A fate­ful choice by Bri­tain

Pakistan Observer - - EDITORIAL & COMMENTS - Shahid M Amin

Con­ser­va­tive party forced Prime Min­is­ter David Cameron last year to an­nounce the hold­ing of a ref­er­en­dum on con­tin­ued mem­ber­ship of EU, in which the Con­ser­va­tive party it­self would adopt a neu­tral po­si­tion and party mem­bers were al­lowed to vote ac­cord­ing to their wishes. The op­po­si­tion par­ties —Labour, Lib­eral Democrats and the main party in Scot­land— sup­ported con­tin­ued mem­ber­ship of EU. The Bri­tish news me­dia split, with the more wide­ly­cir­cu­lated news­pa­pers sup­port­ing Brexit. Most fi­nan­cial ex­perts had warned that any with­drawal from EU would greatly harm Bri­tish econ­omy. Euro­pean coun­tries as well as the USA re­peat­edly ex­pressed the view that Bri­tain’s global im­por­tance would di­min­ish if it left the EU. But grow­ing na­tion­al­is­tic opin­ion in Bri­tain ob­vi­ously has thought oth­er­wise, as shown by the ma­jor­ity vote in the ref­er­en­dum.

It is clear that the de­ci­sion to quit EU will have far-reach­ing con­se­quences in po­lit­i­cal, eco­nomic and other spheres. As soon as the neg­a­tive vote be­came known, Prime Min­is­ter Cameron an­nounced his de­ci­sion to quit as Prime Min­is­ter. He had cam­paigned vig­or­ously for the Re­main vote but failed in his bid. His moral au­thor­ity has clearly been shat­tered and, in his res­ig­na­tion speech, he stated that the country needed a “fresh lead­er­ship” and he did not think that it would be right for him to try to be the cap­tain who steered Bri­tain to its next des­ti­na­tion. The Con­ser­va­tive party would de­cide in Oc­to­ber who would suc­ceed Cameron. It will be the first time that Bri­tain’s prime min­is­ter will not be cho­sen by a gen­eral elec­tion or by mem­bers of par­lia­ment, but by some 149,800 party ac­tivists, or about Email:shahid_m_amin@hot­mail.com 0.2% of the Bri­tish pop­u­la­tion. The lead­ing can­di­date for the post is Boris John­son, the for­mer Lon­don Mayor, who is re­garded as a con­tro­ver­sial politi­cian. In­ter­est­ingly, his grand­fa­ther was a Turk­ish Mus­lim, Ali Ke­mal, and his fa­ther’s name at birth was Os­man Ke­mal. But his fa­ther was or­phaned and raised by his ma­ter­nal grand­mother as a Chris­tian with a new name.

The ref­er­en­dum re­sult has also caused dis­sen­sions in the Labour party whose ec­cen­tric leader Jeremy Cor­byn has been ac­cused of lead­ing an in­dif­fer­ent cam­paign in favour of con­tin­ued EU mem­ber­ship. In this man­ner, both lead­ing par­ties are go­ing through a pe­riod of dis­sen­sion, some­thing un­usual in Bri­tain which is known for its po­lit­i­cal sta­bil­ity. More wor­ri­some is the di­vide in Bri­tain be­tween north and south, re­vealed by the ref­er­en­dum. The country seems to have been split right in the mid­dle. Scot­land voted largely in favour of con­tin­ued EU and feels ag­grieved by the ma­jor­ity Brexit vote. In 2014, Scot­land had de­cided by a nar­row ma­jor­ity to re­main in the UK. The prospect of Scot­land break­ing away from the union has in­creased as a re­sult of the EU ref­er­en­dum. Scot­land’s First Min­is­ter Ni­cola Stur­geon has also hinted that Scot­land’s par­lia­ment could use its con­sti­tu­tional power to block Bri­tain’s exit from EU. Clearly, the do­mes­tic po­lit­i­cal fall­out in Bri­tain from the Brexit vote will be sig­nif­i­cant. The strength, com­po­si­tion, and lead­er­ship of the gov­ern­ment are likely to be un­cer­tain, at least in the im­me­di­ate fu­ture af­ter the ref­er­en­dum.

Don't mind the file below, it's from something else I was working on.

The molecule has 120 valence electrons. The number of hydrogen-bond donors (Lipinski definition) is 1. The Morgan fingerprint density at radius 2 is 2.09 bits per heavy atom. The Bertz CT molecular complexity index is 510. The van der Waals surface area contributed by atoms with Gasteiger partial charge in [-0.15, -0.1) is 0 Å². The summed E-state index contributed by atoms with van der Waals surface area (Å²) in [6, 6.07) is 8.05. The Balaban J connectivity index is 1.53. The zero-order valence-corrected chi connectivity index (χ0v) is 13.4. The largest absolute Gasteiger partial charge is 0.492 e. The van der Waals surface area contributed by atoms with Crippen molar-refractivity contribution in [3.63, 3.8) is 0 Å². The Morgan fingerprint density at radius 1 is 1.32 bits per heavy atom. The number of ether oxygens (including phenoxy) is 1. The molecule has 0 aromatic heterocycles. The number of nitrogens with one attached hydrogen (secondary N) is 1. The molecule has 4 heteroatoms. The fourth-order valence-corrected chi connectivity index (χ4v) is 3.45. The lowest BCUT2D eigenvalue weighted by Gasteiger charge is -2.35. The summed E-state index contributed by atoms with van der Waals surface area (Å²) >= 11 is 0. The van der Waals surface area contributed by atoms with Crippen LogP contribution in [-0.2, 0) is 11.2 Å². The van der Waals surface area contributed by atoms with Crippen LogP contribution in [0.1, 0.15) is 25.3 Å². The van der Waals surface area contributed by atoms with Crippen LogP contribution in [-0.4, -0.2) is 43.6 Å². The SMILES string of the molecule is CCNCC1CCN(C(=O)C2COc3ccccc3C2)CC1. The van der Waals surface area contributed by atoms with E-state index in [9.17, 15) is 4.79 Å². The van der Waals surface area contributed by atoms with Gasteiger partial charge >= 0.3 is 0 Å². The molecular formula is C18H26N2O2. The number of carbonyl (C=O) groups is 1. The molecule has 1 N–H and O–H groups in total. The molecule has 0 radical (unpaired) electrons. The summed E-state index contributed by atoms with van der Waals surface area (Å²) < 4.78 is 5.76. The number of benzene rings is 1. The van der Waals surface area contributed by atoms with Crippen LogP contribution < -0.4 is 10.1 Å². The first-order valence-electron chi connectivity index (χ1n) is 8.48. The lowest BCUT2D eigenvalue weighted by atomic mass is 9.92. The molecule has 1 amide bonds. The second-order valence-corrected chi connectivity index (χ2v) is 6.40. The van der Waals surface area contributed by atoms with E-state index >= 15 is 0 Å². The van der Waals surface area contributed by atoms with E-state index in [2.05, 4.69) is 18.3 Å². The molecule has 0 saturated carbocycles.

Some ob­servers ex­pect that the Brexit “con­ta­gion” might now spread to Europe it­self where right­ist ul­tra­na­tion­al­ist par­ties have made gains in re­cent years. The sen­ti­ment to leave EU could in­crease in coun­tries like the Nether­lands, Den­mark and Swe­den. That would be a re­ver­sal of the move­ment for Euro­pean in­te­gra­tion that has been seen as a model for re­gional in­te­gra­tion in other parts of the world.

The eco­nomic fall­out of the EU ref­er­en­dum re­sult is al­ready ap­par­ent. Pound ster­ling suf­fered its big­gest one-day sell­off in re­cent his­tory com­ing down from $1.50 against the US dol­lar to just $1.33. More­over, stock mar­kets fell all over the world with an es­ti­mated $2.1 tril­lion lost in stocks glob­ally. Europe is at present the des­ti­na­tion of 50 per­cent of Bri­tish ex­ports and the largest source of in­vest­ment and there is likely to be a sig­nif­i­cant de­cline in both re­spects.

Al­ready, there are calls for a sec­ond ref­er­en­dum to undo the re­sults of last week’s ref­er­en­dum. Whether this can be done is un­cer­tain. Under the rules, the process of with­drawal from the EU can take two years but, first, the country con­cerned has to no­tify the EU about such an in­ten­tion. Lead­ers of EU coun­tries have been shocked by the re­sult of the Bri­tish ref­er­en­dum and want Bri­tain to ex­pe­dite the with­drawal process. Some ob­servers fore­see a painfully long process ahead and think that the worst is yet to come. Bri­tish and Euro­pean pol­i­tics have en­tered an era of un­cer­tainty. Bri­tain seems to be di­vided and the po­lit­i­cal con­ta­gion threat­ens to wreck the Euro­pean Union as a whole. In so­cial me­dia, the com­ment is be­ing made: Eng­land, what have you done? Don­ald Trump is happy over Brexit, as are ul­tra-na­tion­al­ists in Europe. — The writer served as Pak­istan’s Am­bas­sador to Saudi Ara­bia, the ex-Soviet Union, France, Nige­ria and Libya.

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